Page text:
Our society has become so un-driven. Young men and women who should be in school preparing for the future or should be in the work force by now still living with parents, refusing to grow up. The problem is made much worse by parents who enable their lazy, un-undriven children by giving them what they need and requiring nothing of them.

Don’t think that the problem is age specific to young adults. It’s not.

There are more than enough scriptures and stories within those scriptures that teach us to reach beyond where we are. They are lessons for us.  With all my heart I know that God wants us to have expectations in our life.

Mark 11:24 Jesus said, “whatever things you ask when you pray, believe that you receive them, and you will have them.”  It takes expectation to pray. So many just don’t bother to pray.

Matthew 21:18-21 herein is the story of the fig tree cursed by Jesus. Jesus’ instructions were “Assuredly, I say to you, if you have faith and do not doubt, you will not only do what was done to the fig tree, but also if you say to this mountain, “be removed and be cast into the sea,’ it will be done. And whatever things you ask in prayer, believing, you will receive.”

Do you see how loaded verses 21 and 22 are?

  • Assuredly, I say to you. Jesus was sure of what He was saying.
  • If you have faith and do not doubt. You will do what was done to the fig tree, but ALSO if you say to this mountain, ‘be removed and be cast into the sea,’ it will be done.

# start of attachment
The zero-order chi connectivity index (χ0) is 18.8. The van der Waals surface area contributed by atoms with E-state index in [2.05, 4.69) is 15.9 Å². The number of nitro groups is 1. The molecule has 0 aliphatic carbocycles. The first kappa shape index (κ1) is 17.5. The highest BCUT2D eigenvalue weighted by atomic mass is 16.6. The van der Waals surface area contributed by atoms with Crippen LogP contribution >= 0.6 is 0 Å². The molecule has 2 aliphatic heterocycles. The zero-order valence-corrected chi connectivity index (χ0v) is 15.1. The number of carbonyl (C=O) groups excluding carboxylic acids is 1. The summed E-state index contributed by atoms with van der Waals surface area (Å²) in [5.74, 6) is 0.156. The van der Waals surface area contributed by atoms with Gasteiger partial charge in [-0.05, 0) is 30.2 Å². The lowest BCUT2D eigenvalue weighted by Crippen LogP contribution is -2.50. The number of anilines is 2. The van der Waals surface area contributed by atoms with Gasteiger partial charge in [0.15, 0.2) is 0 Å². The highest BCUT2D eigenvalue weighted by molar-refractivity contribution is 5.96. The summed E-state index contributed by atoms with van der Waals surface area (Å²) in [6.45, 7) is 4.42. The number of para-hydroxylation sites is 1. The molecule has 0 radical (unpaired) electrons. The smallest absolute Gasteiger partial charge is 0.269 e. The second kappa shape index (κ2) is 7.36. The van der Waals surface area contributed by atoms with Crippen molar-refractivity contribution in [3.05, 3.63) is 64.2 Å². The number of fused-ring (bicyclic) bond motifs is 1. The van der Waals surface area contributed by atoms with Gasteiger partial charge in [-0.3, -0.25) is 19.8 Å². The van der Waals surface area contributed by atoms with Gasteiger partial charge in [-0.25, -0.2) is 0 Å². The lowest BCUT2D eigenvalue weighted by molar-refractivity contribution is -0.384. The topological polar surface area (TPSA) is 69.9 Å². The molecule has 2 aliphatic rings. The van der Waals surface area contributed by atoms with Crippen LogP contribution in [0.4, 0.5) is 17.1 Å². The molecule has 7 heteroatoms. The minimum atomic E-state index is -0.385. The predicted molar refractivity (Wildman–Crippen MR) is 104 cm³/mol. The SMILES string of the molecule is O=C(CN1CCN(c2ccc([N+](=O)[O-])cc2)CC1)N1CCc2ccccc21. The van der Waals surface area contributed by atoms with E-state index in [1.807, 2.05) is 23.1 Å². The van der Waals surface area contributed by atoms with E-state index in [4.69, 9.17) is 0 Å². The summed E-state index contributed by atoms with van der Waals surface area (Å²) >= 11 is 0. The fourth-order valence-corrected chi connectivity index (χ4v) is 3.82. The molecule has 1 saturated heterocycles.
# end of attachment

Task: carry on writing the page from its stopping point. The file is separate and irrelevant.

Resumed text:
• And whatever things you ask in prayer, believing, you will receive.

I understand that there was repetition in the previous two paragraphs but that repetition is warranted. There is no expectation like speaking to the mountains of life and commanding them to move.

Luke 8:41-55 includes two separate story lines within the same text taking place at the exact same time.  First is Jairus a ruler of the synagogue who had a daughter dying and knew that if Jesus would come to his house that his daughter would be healed.  The second person is a women (no name given) who had an issue of blood. That means that she had female bleeding and it had been taking place for twelve years. This lady was expectant. She said to herself that she knew that if she could just touch Jesus’ clothes that she would be healed.  Guess what. The story ends with both getting what they expected. Jairus’ daughter was actually raised from the dead and the woman was healed.

Isaiah 54:2-3 is a scripture about being expectant. It says, “Enlarge the place of your tent, And let them stretch out the curtains of your dwellings; Do not spare; Lengthen your cords, And strengthen your stakes. For you shall expand to the right and to the left, And your descendants will inherit the nations, And make the desolate cities inhabited.”

The missionary William Carey preached form Isaiah 54 and said the message was two fold.

  1. Expect great things from God.
  2. Attempt great things for God.

 

In 1 Chronicles 4:10 Jabez prayed what some would characterize as a bold selfish prayer. I would say, it’s a prayer of expectation.

“And Jabez called on the God of Israel saying, ‘Oh, that You would bless me indeed, and enlarge my territory, that Your hand would be with me, hand that You would keep me from evil, that I may not cause pain!” so God granted him what he requested.”

So now I will leave you with one last scripture. One that i recommend that you commit to memory.

Jeremiah 33:3 “Call to Me, and I will answer you, and show you gray and mighty things, which you do not know.”

Expectation!

What is it that you are believing God for in the days, weeks and months to come? Please click the comment button at the top of the page and leave your comment here.

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Photo courtesy of ©ShutterStock.com/ditty_about_summer

Great blog by Michael Hyatt the former CEO of Thomas Nelson Publishing on why you should write your goals down.